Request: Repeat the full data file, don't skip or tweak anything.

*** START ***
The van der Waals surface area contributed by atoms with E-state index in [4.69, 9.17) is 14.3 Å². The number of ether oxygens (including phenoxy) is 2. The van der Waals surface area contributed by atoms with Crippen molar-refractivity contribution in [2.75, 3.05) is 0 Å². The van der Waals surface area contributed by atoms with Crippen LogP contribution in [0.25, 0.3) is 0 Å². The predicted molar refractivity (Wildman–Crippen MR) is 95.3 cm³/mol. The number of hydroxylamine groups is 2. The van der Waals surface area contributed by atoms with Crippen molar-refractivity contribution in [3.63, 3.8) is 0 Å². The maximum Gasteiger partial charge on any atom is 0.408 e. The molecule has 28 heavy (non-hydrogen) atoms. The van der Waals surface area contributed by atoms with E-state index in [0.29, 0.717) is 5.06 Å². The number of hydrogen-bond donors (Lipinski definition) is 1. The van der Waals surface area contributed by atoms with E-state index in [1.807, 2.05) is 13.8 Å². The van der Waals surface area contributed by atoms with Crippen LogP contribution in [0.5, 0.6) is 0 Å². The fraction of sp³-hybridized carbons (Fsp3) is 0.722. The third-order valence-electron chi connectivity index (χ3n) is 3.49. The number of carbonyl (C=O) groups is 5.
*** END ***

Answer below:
The van der Waals surface area contributed by atoms with E-state index in [4.69, 9.17) is 14.3 Å². The number of ether oxygens (including phenoxy) is 2. The van der Waals surface area contributed by atoms with Crippen molar-refractivity contribution in [2.75, 3.05) is 0 Å². The van der Waals surface area contributed by atoms with Crippen LogP contribution in [0.25, 0.3) is 0 Å². The predicted molar refractivity (Wildman–Crippen MR) is 95.3 cm³/mol. The number of hydroxylamine groups is 2. The van der Waals surface area contributed by atoms with Crippen molar-refractivity contribution in [3.63, 3.8) is 0 Å². The maximum Gasteiger partial charge on any atom is 0.408 e. The molecule has 28 heavy (non-hydrogen) atoms. The van der Waals surface area contributed by atoms with E-state index in [0.29, 0.717) is 5.06 Å². The number of hydrogen-bond donors (Lipinski definition) is 1. The van der Waals surface area contributed by atoms with E-state index in [1.807, 2.05) is 13.8 Å². The van der Waals surface area contributed by atoms with Crippen LogP contribution in [0.5, 0.6) is 0 Å². The fraction of sp³-hybridized carbons (Fsp3) is 0.722. The third-order valence-electron chi connectivity index (χ3n) is 3.49. The number of carbonyl (C=O) groups is 5.